Your blood pressure will be taken while you are lying down and standing up.

There are no specific tests to confirm this disease. A neurologist can make the diagnosis based on:

  • History of symptoms
  • Physical examination results
  • Ruling out other causes of symptoms

Testing to help confirm the diagnosis may include:

Treatment

There is no cure for MSA. There is no known way to prevent the disease from getting worse. The goal of treatment is to control symptoms.

Anticholinergic medications may be used to reduce early or mild tremors. Levodopa may improve movement and balance.

Carbidopa is usually added to Levodopa to reduce its side effects and make it work better. However, for people with MSA the response to medications may be disappointing. Many people respond poorly to treatment with anticholinergics or Levodopa.

Medications that may be used to treat low blood pressure include:

  • Beta-blockers
  • Fludrocortisone (Florinef)
  • MAO inhibitors
  • Vasoconstrictors (midodrine)
  • Vasopressin

A pacemaker that is programmed to stimulate the heart to beat at a rapid rate (faster than 100 beats per minute) may increase blood pressure for some people.

Constipation can be treated with a high-fiber diet and laxatives. Medicines are available to treat impotence.

Outlook (Prognosis)

The outcome is poor. Loss of mental and physical functions slowly get worse. Early death is likely. Patients typically live 7 to 9 years after diagnosis.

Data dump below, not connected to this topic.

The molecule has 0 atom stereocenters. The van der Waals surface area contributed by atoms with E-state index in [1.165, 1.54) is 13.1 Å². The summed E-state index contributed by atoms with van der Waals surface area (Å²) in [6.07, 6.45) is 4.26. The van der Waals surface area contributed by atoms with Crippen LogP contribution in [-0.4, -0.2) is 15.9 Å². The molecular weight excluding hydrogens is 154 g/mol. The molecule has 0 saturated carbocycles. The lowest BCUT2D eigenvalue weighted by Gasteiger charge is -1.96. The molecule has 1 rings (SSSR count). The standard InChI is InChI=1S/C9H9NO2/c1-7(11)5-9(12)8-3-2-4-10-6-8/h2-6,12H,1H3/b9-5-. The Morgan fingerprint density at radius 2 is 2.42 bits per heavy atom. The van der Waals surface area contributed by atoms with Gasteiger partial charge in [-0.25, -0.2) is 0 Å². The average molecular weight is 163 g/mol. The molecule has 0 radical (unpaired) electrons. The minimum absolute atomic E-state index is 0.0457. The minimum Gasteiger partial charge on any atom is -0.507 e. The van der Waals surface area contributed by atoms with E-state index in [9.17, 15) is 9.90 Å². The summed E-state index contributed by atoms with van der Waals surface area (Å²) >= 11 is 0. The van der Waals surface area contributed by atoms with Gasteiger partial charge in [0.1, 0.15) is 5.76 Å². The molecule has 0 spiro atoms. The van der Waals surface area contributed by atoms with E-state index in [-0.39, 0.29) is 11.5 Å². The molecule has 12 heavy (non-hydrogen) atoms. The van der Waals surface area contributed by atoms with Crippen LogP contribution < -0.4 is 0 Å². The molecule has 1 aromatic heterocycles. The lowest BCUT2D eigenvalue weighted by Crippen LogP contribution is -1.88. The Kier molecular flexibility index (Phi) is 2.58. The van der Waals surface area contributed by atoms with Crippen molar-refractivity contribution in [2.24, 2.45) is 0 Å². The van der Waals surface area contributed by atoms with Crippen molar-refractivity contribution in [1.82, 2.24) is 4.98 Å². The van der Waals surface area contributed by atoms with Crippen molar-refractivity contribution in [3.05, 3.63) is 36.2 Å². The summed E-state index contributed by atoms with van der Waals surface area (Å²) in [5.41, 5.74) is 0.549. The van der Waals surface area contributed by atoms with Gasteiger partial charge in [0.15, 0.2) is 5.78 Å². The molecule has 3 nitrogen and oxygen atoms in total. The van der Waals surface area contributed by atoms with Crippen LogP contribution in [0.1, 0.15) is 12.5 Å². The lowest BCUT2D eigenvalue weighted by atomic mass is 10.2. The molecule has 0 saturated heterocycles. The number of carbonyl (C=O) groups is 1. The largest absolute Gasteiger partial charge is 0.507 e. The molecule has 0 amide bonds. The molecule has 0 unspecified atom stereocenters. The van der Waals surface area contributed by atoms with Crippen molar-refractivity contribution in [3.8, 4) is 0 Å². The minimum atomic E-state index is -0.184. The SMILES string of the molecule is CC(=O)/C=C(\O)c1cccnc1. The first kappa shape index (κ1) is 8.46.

Possible Complications

  • Progressive loss of ability to walk or care for self
  • Difficulty performing daily activities
  • Injuries from falls/fainting
  • Side effects of medications

When to Contact a Medical Professional

Call your health care provider if you develop symptoms of this disorder.

Call your health care provider if you have been diagnosed with MSA and your symptoms return or get worse. Also call if new symptoms appear, including possible side effects of medications:

  • Changes in alertness/behavior/mood
  • Delusional behavior
  • Dizziness
  • Hallucinations
  • Involuntary movements
  • Loss of mental functioning
  • Nausea/vomiting
  • Severe confusion or disorientation

 

Bikini And Lots Of Skin


This morning Al woke up in an odd mood. He had refused last night’s supper and the night before supper too. This morning he struggled to eat breakfast. He really didn’t want to go to day program. He told me a couple of things. He said he didn’t have his chest pain but he felt odd all over. He also said that he felt like he was fading, that he was dying real soon.

Now you have to know that this bothers me so much when I hear him speak like this. I laughed and said, “You are not dying, you have a long time to go.”

I talked him into going to the day program as I felt it would be best for him. I also called the company and talked to them again about getting Al out of that wheelchair. They leave him sit in that hard old thing all day long. They finally listened and found a nice rocker for him.

The nurse called me about half an hour before Al got home. She said they were going to get him a new chair. I think I know what they are like. It is like a wheelchair but there is a padded chair inside that tilts back almost allowing him to lay down. Hospice said that they hope he will have it by Thursday.